My Queendom for a Chair
By Dena Amoruso
It seems like such a small thing; something not even worth writing about. To the mother of a teenage daughter, however, it's larger than life, more important than the balance on the checking account, bigger than a breadbox-you name it. It's a retail store with a comfortable chair in which to rest my mommy-weary, hag-with-the-debit-card bones for a teenage marathon shopping trip. I use that word loosely, because it seems every clothes shopping trip with a fifteen year old is a marathon.

Times were simple just a few years ago. I could solitarily (and in peace) shop the girls' clothing section at Macy's for a few necessary pairs of shorts, a cute t-shirt with little flowers encircling the neckline, and 5 pairs of crew socks. I then could come home with my treasures and watch my daughter grow out of them without a lot of fanfare. Enter the pre-teen years. I could see life as we know it change, but remained in denial for as long as sanely possible. She now was beginning to understand color, style, cut and fit to each piece of clothing. But because she was between girls' sizes and the "junior" department, there wasn't (thankfully) all that much to choose from. And I thought, "This ain't too bad!" when I heard hormonal horror stories from mothers with daughters older than mine.

But God doesn't deny, he only delays. Fast forward to age 14. If I happened to stop by Target to pick up a few odds and ends with my daughter in tow, it's as if she'd rather have that mustache-and-glasses disguise on than have her friends think she may shop there for clothes. Now the "big mall" stores of choice are J. Crew, Abercrombie & Fitch, and Express, none of which have any item of substance ticketed for less than $40. She starts at the entrance and works her way around every rack, carefully picking out only "cool" pieces of well made, but rather colorless clothing. After about 45 minutes of this, she is ready for the fitting room and, in quite grown up fashion, orders the sales person to unlock a fitting room for her. Having been banished from the fitting room long ago, I look for that special place, that oasis for mothers, that retailer-with-a-heart type refuge into which to sink. And what do I see? A lonely, hard-bottomed card table chair outside the fitting room door. With another mother sitting in it.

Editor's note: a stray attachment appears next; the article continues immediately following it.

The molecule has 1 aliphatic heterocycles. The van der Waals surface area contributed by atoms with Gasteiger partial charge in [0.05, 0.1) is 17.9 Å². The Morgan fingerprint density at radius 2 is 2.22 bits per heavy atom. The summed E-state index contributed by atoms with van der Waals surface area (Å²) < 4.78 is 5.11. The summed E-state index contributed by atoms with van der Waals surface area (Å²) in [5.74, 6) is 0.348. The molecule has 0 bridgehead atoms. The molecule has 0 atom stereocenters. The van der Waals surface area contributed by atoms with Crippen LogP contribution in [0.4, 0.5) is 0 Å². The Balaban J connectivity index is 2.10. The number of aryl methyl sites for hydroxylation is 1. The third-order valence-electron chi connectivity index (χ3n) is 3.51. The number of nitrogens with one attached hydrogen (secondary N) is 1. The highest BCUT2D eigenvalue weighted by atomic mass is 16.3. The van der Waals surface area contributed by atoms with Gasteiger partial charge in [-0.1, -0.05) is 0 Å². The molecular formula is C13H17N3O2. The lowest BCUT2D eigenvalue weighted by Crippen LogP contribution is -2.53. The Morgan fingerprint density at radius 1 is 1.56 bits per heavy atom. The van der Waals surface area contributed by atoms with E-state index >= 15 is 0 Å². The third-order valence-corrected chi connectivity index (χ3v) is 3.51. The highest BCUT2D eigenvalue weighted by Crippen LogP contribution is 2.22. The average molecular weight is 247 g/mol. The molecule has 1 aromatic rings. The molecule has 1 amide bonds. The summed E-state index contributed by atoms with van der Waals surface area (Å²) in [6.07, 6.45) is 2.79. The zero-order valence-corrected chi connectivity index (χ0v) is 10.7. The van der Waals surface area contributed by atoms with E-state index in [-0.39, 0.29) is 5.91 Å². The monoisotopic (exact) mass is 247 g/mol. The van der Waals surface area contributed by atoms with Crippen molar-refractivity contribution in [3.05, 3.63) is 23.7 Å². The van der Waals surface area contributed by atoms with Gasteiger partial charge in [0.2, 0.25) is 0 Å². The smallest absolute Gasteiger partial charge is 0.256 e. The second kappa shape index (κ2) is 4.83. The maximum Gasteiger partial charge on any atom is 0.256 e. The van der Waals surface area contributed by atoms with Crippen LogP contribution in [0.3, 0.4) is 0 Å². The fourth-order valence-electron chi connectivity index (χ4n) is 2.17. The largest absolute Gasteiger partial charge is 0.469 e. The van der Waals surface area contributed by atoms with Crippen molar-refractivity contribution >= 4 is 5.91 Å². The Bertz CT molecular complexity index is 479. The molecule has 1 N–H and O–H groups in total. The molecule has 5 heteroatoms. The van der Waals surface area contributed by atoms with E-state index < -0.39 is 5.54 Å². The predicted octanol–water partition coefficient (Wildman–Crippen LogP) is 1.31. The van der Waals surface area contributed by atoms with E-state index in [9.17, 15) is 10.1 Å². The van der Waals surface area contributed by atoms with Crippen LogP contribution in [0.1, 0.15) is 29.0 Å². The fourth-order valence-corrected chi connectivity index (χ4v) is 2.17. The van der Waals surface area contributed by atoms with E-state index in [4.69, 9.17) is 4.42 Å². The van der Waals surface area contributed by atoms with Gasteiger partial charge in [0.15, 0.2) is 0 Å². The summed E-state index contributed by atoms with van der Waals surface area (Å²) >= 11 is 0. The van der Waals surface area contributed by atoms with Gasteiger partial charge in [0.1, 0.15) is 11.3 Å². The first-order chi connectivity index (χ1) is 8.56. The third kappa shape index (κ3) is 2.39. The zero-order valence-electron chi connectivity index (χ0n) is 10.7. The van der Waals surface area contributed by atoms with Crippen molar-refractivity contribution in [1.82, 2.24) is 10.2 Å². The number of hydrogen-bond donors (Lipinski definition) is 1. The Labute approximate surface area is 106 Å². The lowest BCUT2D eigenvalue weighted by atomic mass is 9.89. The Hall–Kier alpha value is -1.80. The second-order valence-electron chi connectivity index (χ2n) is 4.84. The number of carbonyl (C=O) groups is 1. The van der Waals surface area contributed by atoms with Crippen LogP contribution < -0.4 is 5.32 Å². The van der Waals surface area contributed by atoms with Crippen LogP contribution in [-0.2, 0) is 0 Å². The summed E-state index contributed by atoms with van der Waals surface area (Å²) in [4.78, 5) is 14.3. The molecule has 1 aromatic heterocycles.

Do I feel Bohemian enough to sit cross-legged up on the clothing display? My jeans don't stretch that far any more. So I ask you. For the sacrificed merchandising space lost to comfortable chairs or even - God forbid!-a sofa, how much more would stores like these make on mothers grateful for a place to sit? I could place bets on this until the cows come home. In my fantasies, I can think of even more innovative ways of pleasing package-laden, checkbook-toting moms. Offer them a cool drink? Remove and re-hang their daughters' rejects while the person in a position to buy stock in their store relaxes?

I know I may be dreaming, but I've gotta think retailers just haven't thought this through, or else they would be doing something about it. Like Dennis Miller says, "I don't want to get off on a rant here". I just want to sit down.

Dena Amoruso runs a freelance writing business and is a self-syndicated real estate columnist. Recently deciding to pursue her love of writing full time finds her at home for the first time since her daughter was small. In an effort to expand her writing to real life women's issues, she will be writing for as a mother, daughter, and wife. We hope you enjoy her reflections on experiences (some humorous!) that we may all face from time to time.

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